Invisible AF

Fear is a bitch with a vengeance. When it’s coupled with both the possibility of death and tbe loss of power, it’s not just a bitch, it’s a lowley bitter savage that’s hungry of soul and cold of heart. It’s ugly and treacherous and grimy. It’s the thing that filth and wretchedness are made of at their core. The center of hatred.

Racism is fear’s first born.

While we sit in our homes binge watching and critiquing the humor, wardrobe, and audacity of Black AF, two disturbing AF videos have emerged of Black men in Indianapolis and Atlanta being gunned down. One, Ahmaud Arbery during a jog when he was hunted and left for roadkill like an animal by a White father and son team, in what they claimed was vigilante justice. The other Sean Reed was driving, pulled over, got out of the car asking his Facebook Live viewers to come help him minutes after he was shot down by police officers, one who jokes after murdering this man that he may have to have a closed casket. It’s the same soup warmed over that we’ve gotten used to burning the roof of our mouths with… videos of our Black men being killed with no concern for their humanity. It’s Trayvon, Mike, Eric, Botham, Oscar, Renisha, Jordan, Tamir, Sandra, Philando, Amadou, and Freddie on repeat. These murderers don’t abide by the scales of Justice but by the code of the Grand Wizard. In a land where a young Black woman can be manhandled by grown men at the soon to be elected President’s rally, simply because she protested and disagreed while Black , it is no surprise Black men can be dead AF at the hands of those who pledged to protect and serve and men who claim to seek justice. There is no justice or protection for us.

When They See Us?

They won’t ever see us. We live in their neighborhoods in Calabassas, Brentwood, the Hamptons. We win their awards, when we are properly honored, and we aren’t properly honored because we’ll win their awards. We dominate their sports. Our faces are on their televisions and movie screens. We sit on Forbes lists ahead of many of them. We aren’t hidden, they know we are there. They see us with their eyes but they don’t plan to acknowledge us, our skills, our talents, our bodies, or our lives. Separated only by the color of our skin, the White people who hate us, they see us, but not as worthy of air, sun, life. Not worthy of this country’s nationality. If that ain’t some… I brought you in this country, Ill take you out … hateful AF foolishness, I don’t know what is.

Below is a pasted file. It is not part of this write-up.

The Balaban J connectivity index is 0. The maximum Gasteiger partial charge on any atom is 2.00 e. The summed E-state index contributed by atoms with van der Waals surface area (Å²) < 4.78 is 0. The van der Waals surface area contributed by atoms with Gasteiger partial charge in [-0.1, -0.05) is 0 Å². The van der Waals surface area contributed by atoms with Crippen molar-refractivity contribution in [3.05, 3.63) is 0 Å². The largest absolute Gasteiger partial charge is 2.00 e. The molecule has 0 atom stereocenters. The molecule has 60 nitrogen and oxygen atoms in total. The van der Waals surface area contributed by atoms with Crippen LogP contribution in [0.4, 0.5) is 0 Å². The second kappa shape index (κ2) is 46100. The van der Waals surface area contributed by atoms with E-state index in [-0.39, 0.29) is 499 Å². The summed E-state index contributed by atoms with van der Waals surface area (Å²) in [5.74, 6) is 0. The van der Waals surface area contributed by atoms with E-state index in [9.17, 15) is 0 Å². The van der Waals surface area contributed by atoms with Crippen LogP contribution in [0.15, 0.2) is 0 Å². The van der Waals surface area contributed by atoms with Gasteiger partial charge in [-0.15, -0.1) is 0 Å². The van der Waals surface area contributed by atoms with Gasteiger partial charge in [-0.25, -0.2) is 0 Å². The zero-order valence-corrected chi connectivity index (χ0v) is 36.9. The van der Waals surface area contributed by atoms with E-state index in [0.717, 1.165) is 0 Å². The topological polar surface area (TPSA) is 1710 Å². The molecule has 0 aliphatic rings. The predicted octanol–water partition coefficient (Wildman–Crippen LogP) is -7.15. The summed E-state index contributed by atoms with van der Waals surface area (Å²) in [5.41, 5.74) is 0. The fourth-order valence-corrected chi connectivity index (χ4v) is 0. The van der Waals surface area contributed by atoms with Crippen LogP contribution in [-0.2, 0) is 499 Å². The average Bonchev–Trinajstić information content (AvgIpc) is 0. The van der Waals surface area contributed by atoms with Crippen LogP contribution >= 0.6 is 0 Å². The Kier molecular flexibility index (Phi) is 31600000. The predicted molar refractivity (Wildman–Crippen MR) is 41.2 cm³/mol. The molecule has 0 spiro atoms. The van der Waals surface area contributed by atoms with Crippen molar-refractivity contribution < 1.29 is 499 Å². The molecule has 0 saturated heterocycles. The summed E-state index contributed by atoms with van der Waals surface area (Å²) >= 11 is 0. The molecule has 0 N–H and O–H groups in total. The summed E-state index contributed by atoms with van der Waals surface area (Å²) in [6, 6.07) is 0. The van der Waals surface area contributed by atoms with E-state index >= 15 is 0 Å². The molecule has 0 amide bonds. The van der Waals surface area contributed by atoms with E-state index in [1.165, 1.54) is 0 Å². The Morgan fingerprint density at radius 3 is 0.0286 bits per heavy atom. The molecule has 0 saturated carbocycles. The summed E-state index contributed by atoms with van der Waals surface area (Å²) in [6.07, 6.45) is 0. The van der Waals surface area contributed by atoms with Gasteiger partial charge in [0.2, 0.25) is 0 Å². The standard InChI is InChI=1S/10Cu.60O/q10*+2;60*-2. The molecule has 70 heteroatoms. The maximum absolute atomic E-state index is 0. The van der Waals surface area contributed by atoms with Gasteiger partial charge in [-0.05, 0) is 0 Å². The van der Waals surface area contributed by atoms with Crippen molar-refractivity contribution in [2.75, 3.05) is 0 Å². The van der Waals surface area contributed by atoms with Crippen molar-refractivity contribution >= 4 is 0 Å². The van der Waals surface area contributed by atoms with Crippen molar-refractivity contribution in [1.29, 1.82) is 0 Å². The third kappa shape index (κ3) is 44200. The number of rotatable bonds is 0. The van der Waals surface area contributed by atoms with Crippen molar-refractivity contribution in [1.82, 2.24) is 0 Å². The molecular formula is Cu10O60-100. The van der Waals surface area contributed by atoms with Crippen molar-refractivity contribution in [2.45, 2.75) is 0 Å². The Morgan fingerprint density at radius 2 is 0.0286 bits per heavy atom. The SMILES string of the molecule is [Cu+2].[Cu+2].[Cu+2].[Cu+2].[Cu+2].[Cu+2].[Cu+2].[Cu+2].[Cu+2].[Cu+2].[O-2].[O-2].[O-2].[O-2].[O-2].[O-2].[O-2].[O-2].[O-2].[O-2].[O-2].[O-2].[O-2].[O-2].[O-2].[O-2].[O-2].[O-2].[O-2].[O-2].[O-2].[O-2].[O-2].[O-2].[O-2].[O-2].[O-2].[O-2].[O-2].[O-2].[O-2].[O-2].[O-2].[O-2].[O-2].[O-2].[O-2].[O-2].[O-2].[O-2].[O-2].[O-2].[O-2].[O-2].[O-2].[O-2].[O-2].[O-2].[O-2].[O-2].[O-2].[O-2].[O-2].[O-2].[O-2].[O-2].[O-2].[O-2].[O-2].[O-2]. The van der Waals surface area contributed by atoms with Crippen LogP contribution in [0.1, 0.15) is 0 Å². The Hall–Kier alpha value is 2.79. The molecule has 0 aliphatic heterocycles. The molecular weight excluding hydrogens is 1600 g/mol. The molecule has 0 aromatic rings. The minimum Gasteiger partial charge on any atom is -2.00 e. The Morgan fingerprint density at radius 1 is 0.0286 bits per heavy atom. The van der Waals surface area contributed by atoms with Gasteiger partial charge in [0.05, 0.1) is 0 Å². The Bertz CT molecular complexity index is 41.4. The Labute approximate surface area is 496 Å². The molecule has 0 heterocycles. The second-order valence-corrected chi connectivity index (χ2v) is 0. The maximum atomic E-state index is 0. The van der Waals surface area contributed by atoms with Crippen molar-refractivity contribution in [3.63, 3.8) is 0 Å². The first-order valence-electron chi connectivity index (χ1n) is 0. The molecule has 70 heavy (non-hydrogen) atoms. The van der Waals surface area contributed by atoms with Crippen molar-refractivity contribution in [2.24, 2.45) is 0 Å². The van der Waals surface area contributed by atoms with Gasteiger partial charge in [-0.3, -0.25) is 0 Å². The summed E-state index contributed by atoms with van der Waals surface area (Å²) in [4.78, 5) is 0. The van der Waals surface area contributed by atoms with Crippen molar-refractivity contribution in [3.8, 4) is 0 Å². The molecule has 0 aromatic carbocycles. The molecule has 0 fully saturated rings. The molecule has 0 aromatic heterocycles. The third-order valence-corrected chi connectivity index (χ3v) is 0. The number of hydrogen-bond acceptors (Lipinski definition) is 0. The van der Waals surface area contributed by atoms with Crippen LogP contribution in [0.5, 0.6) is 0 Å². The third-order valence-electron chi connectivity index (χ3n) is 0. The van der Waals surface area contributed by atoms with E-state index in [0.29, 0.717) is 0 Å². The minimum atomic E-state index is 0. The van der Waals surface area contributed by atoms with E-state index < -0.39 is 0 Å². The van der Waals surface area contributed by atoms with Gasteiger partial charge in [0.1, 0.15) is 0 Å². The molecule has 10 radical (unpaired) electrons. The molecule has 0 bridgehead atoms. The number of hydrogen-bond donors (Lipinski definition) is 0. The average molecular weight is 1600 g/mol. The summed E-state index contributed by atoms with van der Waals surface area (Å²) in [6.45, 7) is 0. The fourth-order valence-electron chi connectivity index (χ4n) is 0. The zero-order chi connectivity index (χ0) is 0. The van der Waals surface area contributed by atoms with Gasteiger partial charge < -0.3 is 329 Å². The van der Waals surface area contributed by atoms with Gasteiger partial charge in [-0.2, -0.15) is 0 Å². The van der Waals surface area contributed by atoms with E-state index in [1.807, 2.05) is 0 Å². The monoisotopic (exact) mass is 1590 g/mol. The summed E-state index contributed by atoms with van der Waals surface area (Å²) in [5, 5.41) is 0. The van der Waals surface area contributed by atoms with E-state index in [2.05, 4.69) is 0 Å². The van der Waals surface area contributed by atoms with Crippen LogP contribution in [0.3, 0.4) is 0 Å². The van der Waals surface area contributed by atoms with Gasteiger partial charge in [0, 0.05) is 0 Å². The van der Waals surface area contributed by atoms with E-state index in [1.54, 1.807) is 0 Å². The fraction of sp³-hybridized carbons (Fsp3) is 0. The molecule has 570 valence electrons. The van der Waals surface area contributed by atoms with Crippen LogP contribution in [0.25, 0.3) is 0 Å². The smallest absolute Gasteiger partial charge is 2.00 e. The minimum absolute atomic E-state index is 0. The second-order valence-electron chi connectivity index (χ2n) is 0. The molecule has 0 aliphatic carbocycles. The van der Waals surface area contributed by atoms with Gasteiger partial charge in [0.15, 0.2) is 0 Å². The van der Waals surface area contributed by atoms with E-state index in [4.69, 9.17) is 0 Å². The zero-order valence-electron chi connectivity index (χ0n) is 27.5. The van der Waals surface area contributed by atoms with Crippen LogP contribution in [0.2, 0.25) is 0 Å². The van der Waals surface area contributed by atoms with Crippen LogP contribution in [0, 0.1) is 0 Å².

Mostly, they are afraid that we will take their power because we have taken some of their accolades, prizes, and money as our own, through our own toil. But like a true bully, these bullies will only lay their weapons down if we either fight them or disarm them. They once poked holes through our bodies with water hoses and dog fangs, now they hide behind badges and semi automatics to riddle our bodies with bullets. Vigilantism is illegal, not jogging. Murdering a man who was no threat to you and then joking about it shows premeditation, he is supposed to run from murderers. They are afraid we will win their wares, secure bags they thought they had a skin color right to, and collect allies that share their skin tone but not their hatred. They should be. Bullets don’t kill spirits, they strengthen them. We get sadder but also stronger as a collective with each bullet you pierce our people’s skin with.

They are also afraid we will take their legacy. With the exception of a few acceptable Black faces, most of America’s history is only positively attributed to white people’s actions. They were the heroes, builders, creators, thinkers, great minds, and the politicians who shaped America and American government. When Ida B. wells (posthumously), an abolitionist, and Kendrick Lamar, a rapper, were awarded Pulitzers… trust it set some of them off. The higher we excel, the less their claims of higher intelligence, civility, and worthiness matter. The higher up we get in government and law making roles, the more we can pull back the veil on these institutionalized policies and systems that allow murderers to go free for months and allow judges to let their murderers go free. We saw that video of Arbery and our social media presence, sharing, and loud demands for justice had to at least be considered. But even small victories matter when our lives are being snuffed out.